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Electric Fields

Guide to electric fields for A2 Physics

CNS Physics

on 1 October 2012

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Transcript of Electric Fields

A guide for A2 Physics Electric Fields Fields can not be seen but their influence can be detected by observing the effects on particles. In the case of Starry Night the stars may be considered to be charged particles Certain particles disturb the space around them in such a way that
other particles placed in that space will experience a force. Uniform electric field lines Electric Fields The force that a charged particle will feel is the electric field strength (E) multiplied by the amount of charge on a particle in coulombs (Q), as given by the equation: F = EQ Electric Field Strength Places in an electric field that all have the same potential energy can be connected by lines called equipotentials. Equipotentials Field Theory The field strength is measured by the force it exerts on things placed in it. A bit of extra curricular amusement for those who didn't see it before Field lines show the direction a positively charged particle will be pushed. The closer the lines are together the stronger the field
Stronger field = stronger force Starry Night by Van Gogh (1889)
is an (unintentional?) representation of field theory We can also find out how quickly a charge will accelerate by using Newton's 2nd law F=ma:



a = EQ/m (like contour lines on a map that connect equal height) The field is always perpendicular to the equipotential lines as the field is defined as a region which changes the potential. In a radial field the equipotentials are concentric spheres. Equipotentials between parallel plates are evenly spaced because the electric field is uniform Electric Potential Moving the positive charge closer to another (static) positive charge means that work is being done against the repulsive force. Therefore the moving positive charge gains potential energy. If the positive charge was then 'released' it would lose potential energy and gain kinetic energy.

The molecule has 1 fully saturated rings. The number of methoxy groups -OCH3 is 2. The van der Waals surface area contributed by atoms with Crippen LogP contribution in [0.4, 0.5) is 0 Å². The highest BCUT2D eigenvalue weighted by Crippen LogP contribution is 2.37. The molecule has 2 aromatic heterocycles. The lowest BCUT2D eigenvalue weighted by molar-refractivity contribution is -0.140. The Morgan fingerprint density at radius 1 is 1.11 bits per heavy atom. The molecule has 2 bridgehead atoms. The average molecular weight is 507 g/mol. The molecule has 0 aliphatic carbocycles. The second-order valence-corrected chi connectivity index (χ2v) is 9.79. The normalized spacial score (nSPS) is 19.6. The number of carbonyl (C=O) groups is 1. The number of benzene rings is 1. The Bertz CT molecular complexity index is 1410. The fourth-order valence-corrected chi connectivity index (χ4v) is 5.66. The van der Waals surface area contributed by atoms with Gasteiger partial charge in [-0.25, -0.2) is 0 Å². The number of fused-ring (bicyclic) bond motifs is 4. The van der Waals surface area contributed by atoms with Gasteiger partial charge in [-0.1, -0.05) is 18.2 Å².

(this is roughly analogous to the gravitational potential energy = kinetic energy) Electric potential, V, at any point in a field is the potential energy that each coulomb of positive charge would have if placed at that point in the field. p.d (V) = JC-1 so V = E/Q so E = VQ Parallel metal plates with a p.d. across them create a uniform electric field. The strength of a uniform electric field is a
measure of how rapidly the potential changes.
Field strength can be increased by:

increasing p.d. across the plates, or
moving the plates closer together

The equation which describes this relationship is: E (Vm-1) = V/d Can you explain why lightning conductors work using the idea of equipotentials and field strength? The video may help.... What is the link between equipotential lines and field strength? Coulomb's Law The closer two charges are the stronger the force between them Coulomb's law relates the force between two objects to their electrical charges This is an inverse square law. If the distance between the charges is doubled the force between them will be a quarter the size Two charges feel an attractive force of 36N.
What force will they feel if..

a. the distance between them is tripled?
b. the distance is doubled and one charge is tripled?
c. distance and both charges are tripled? If you calculate a negative force then the force is attractive.
If you calculate a force with a positive sign then the force is repulsive.
If one of the charges is neutral there will be no force between them
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